Church is committed to serving community Couple trying to change lives

August 29, 1993|By Ed Brandt | Ed Brandt,Staff Writer

If you wanted to make another movie about urban decay in America, you could start at the corner of 25th Street and Greenmount Avenue and go in any direction.

Drugs, high unemployment and deep discouragement line the littered streets.

Yet, it is the perfect neighborhood for Douglas and Rosanna Miles.

A year ago, the Rev. Miles and his wife decided to attack the problems at their source and founded Koinonia Baptist Church in a former auto supply warehouse north of 25th Street.

From that brick and cinder-block base, they have worked to bring vitality to a neighborhood trapped on a treadmill, where two steps forward are followed by two back in an area Eastern District police say is a "hotbed" of drug activity.

Koinonia is committed to serving the community. Its commitment is written in big letters on a banner slung just inside the front door: "A Church Moving Beyond the Walls."

Mr. Miles, 44, is a 1970 graduate of the Johns Hopkins University. He has a master's degree from the Ecumenical Institute at St. Mary's Seminary and is program director of the Maryland Food Committee, a private fund-raising organization. Mrs. Miles has 14 years of experience as youth director at two churches.

They probably could write their own tickets. So why are they plowing their energy and time into a 100-member church in the middle of a poor and dangerous neighborhood?

"We felt the need here for a strong witness who was community-minded. It's the opportunity to minister where ministry is needed," Mr. Miles says calmly.

He believes that black churches are the key to making a positive change in urban America.

"We have to accept the responsibility," he says. "The black community would get worse without the black church. Black churches have made inroads elsewhere.

"We go door to door. We have outdoor services, a food bank, a clothing closet, a youth program," Mr. Miles says. "You can't reach the community by just holding Sunday services."

Until the late 1940s, the neighborhood around 25th and Greenmount was mostly white and blue-collar, populated mainly Irish and German and a few Orthodox Jewish families. Its men rode the streetcar to work at Sparrows Point or Bethlehem Shipyard, or to many of the other plants that made Baltimore hum with industrial activity.

Its women had large families and stayed home to care for them. Many families attended St. Ann's Catholic Church at 22nd and Greenmount, a religious and social center for the neighborhood's white families.

Black families lived in the alleys, like 22 1/2 Street, and along Guilford Avenue up to 25th Street. The men worked as janitors and elevator operators, and did odd jobs for white people. The women looked after their children and took in washing, scrubbed steps and cleaned windows.

There was crime, but it was not the vicious, all-consuming matter it is now. Alcohol was a major problem. Drugs were little known or understood.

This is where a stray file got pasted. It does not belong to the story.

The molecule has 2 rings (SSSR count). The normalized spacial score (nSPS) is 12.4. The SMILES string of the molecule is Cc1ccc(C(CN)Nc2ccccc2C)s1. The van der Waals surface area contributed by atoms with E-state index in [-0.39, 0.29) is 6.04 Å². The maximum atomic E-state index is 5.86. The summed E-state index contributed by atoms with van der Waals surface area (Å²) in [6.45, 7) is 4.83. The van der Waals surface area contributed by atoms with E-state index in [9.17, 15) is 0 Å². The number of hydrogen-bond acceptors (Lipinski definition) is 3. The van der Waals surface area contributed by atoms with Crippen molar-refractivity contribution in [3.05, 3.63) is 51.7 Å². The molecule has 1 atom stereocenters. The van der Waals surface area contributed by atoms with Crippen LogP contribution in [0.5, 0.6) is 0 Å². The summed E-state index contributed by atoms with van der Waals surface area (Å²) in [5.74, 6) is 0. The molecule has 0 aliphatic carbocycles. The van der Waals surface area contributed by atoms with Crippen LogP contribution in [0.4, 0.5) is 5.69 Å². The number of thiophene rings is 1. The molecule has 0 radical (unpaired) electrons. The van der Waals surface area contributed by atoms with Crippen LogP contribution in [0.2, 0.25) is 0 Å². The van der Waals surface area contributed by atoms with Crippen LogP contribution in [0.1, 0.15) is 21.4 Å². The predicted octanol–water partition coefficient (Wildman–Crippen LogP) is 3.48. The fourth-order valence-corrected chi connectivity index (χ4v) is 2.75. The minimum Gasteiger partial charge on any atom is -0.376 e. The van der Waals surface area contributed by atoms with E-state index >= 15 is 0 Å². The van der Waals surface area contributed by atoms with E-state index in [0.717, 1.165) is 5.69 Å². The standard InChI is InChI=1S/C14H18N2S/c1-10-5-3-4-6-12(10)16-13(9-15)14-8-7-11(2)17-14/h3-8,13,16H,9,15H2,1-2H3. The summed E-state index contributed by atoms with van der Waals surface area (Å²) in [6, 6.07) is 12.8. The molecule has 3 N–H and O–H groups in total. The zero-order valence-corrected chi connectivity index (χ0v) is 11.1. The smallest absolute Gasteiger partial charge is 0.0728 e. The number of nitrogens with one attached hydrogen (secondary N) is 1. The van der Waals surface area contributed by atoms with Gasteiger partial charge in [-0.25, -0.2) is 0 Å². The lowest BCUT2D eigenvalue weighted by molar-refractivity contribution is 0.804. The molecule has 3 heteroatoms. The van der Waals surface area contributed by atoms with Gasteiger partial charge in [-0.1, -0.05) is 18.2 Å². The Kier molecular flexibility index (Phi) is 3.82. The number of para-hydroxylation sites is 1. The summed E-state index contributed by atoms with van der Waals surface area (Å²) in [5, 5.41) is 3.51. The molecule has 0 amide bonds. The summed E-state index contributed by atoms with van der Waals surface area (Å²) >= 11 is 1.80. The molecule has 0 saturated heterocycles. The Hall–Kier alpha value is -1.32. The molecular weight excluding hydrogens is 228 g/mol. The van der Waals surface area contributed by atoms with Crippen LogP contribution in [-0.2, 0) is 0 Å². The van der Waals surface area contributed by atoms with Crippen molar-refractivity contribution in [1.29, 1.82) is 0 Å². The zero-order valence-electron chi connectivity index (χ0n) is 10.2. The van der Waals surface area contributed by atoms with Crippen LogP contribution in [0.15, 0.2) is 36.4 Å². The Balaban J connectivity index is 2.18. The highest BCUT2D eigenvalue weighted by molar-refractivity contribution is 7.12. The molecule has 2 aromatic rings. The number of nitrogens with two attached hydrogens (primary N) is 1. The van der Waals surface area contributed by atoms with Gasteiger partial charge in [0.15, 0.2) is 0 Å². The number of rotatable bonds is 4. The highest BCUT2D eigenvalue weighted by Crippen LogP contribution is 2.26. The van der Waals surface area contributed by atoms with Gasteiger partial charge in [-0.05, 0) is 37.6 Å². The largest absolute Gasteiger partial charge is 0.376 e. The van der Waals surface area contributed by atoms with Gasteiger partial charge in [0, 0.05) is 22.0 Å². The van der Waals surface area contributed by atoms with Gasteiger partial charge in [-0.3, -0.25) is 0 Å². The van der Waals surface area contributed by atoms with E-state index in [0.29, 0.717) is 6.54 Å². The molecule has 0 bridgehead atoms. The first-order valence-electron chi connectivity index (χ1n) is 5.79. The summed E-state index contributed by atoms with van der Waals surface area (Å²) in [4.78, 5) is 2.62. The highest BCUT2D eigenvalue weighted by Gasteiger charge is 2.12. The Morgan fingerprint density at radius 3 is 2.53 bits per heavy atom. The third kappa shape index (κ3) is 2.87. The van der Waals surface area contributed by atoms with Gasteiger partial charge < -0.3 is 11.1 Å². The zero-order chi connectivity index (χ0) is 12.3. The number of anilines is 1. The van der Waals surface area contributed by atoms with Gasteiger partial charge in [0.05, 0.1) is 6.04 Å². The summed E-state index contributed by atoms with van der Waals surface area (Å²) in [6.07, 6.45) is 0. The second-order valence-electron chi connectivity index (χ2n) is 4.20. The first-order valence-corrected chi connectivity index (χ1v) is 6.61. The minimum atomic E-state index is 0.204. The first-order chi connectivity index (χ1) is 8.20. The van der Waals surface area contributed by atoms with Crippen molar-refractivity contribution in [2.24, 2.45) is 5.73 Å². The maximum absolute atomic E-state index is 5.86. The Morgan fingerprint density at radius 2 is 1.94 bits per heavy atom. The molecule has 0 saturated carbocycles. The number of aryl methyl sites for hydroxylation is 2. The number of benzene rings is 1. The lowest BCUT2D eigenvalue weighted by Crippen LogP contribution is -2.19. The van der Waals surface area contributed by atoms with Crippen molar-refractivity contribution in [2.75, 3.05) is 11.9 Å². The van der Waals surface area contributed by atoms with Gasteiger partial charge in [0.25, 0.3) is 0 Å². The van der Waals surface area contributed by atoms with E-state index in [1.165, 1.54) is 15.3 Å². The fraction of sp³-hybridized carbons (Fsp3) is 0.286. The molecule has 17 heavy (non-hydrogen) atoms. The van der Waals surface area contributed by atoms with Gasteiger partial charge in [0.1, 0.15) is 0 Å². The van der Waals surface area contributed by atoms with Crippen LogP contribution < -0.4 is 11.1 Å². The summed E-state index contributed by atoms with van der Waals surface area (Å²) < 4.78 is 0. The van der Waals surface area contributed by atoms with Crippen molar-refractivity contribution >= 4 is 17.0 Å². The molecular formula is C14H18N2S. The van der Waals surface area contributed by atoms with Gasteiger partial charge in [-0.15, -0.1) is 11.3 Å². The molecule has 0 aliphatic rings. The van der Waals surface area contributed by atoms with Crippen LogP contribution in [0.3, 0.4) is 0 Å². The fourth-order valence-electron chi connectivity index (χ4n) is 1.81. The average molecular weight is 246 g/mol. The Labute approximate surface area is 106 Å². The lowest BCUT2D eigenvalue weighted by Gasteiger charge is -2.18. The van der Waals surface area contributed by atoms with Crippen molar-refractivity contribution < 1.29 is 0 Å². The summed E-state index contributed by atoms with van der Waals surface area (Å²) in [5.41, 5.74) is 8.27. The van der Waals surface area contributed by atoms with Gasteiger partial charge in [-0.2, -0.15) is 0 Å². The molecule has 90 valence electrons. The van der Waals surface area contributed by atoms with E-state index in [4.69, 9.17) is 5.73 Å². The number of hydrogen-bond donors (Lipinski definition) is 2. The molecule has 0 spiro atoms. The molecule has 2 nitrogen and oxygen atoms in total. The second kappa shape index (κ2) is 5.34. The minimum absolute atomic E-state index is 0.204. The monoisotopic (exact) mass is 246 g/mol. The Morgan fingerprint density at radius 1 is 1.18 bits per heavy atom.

The neighborhood's makeup changed rapidly in the late 1940s and early 1950s as blockbusting became epidemic, and white families moved to new subdivisions in the suburbs. The decline was slow but steady through the next three decades as low employment, a weakening educational system and the drug culture took hold.

Newspaper stories offer glimpses of recent events in the neighborhood:

* Man shot and killed, woman critically wounded in the 2500 block of Greenmount Ave. (March 4).

* Twelve people shot during a crap game at 21st and Greenmount (April 10).

* Man shot and killed on front steps of his home, 27th and Greenmount (June 4).

* Woman abducted at 25th and Greenmount and raped (May 30).

Single parents dominate in a neighborhood where parenting used to mean two people. Cursory education has replaced the sisterly strictness of the Catholic schools and the basic values that dedicated teachers taught to orderly classes in the public schools.

Summer program

"We have children 9 and 10 years old here that can't read or write," Mr. Miles says. "For every kid who drops out of high school, you can bet big bucks that kid will become a criminal or an addict."

He and his wife operated a six-week program this summer for 50 neighborhood children ages 6 through 12, with the help of three college students and several high school students fulfilling their 75-hour volunteer service now required in Maryland for graduation from public schools. (Most private high schools also have volunteer requirements).

An $8,000 grant from Baltimore Gas and Electric Co. and $3,000 from a city anti-drug program helped fund the effort.

The college students are members of President Clinton's Summer of Service campaign, a seven-week program during which they work in low-income neighborhoods. They get $4.25 an hour, plus lunch and bus passes, and earn $1,000 toward college tuition.

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